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FAQ 4.36 How can I expand variables in text strings?

 
 
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      02-28-2011
This is an excerpt from the latest version perlfaq4.pod, which
comes with the standard Perl distribution. These postings aim to
reduce the number of repeated questions as well as allow the community
to review and update the answers. The latest version of the complete
perlfaq is at http://faq.perl.org .

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4.36: How can I expand variables in text strings?

(contributed by brian d foy)

If you can avoid it, don't, or if you can use a templating system, such
as "Text::Template" or "Template" Toolkit, do that instead. You might
even be able to get the job done with "sprintf" or "printf":

my $string = sprintf 'Say hello to %s and %s', $foo, $bar;

However, for the one-off simple case where I don't want to pull out a
full templating system, I'll use a string that has two Perl scalar
variables in it. In this example, I want to expand $foo and $bar to
their variable's values:

my $foo = 'Fred';
my $bar = 'Barney';
$string = 'Say hello to $foo and $bar';

One way I can do this involves the substitution operator and a double
"/e" flag. The first "/e" evaluates $1 on the replacement side and turns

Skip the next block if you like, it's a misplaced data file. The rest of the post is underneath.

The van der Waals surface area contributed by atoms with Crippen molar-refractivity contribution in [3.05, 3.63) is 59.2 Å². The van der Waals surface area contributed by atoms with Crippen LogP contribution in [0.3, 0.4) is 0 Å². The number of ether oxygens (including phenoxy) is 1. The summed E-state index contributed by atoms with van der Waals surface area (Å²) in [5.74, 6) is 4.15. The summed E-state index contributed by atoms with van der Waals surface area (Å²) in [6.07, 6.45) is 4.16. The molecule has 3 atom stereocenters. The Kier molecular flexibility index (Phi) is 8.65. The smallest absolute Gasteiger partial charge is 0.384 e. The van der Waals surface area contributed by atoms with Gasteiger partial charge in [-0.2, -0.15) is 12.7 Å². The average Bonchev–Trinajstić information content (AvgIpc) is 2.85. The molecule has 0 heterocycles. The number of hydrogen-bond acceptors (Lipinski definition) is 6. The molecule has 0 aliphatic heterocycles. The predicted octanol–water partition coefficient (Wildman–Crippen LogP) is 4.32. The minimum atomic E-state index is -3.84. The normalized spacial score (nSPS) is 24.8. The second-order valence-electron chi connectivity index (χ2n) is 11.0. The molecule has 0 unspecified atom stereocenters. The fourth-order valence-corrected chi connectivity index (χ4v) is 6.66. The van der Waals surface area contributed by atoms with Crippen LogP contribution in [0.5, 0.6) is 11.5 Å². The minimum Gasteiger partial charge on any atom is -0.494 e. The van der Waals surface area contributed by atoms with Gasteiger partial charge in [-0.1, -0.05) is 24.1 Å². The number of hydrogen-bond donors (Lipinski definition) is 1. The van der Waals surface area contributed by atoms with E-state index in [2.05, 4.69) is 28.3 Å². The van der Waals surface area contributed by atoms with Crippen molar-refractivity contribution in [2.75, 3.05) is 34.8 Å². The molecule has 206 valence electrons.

it into $foo. The second /e starts with $foo and replaces it with its
value. $foo, then, turns into 'Fred', and that's finally what's left in
the string:

$string =~ s/(\$\w+)/$1/eeg; # 'Say hello to Fred and Barney'

The "/e" will also silently ignore violations of strict, replacing
undefined variable names with the empty string. Since I'm using the "/e"
flag (twice even!), I have all of the same security problems I have with
"eval" in its string form. If there's something odd in $foo, perhaps
something like "@{[ system "rm -rf /" ]}", then I could get myself in
trouble.

To get around the security problem, I could also pull the values from a
hash instead of evaluating variable names. Using a single "/e", I can
check the hash to ensure the value exists, and if it doesn't, I can
replace the missing value with a marker, in this case "???" to signal
that I missed something:

my $string = 'This has $foo and $bar';

my %Replacements = (
foo => 'Fred',
);

# $string =~ s/\$(\w+)/$Replacements{$1}/g;
$string =~ s/\$(\w+)/
exists $Replacements{$1} ? $Replacements{$1} : '???'
/eg;

print $string;



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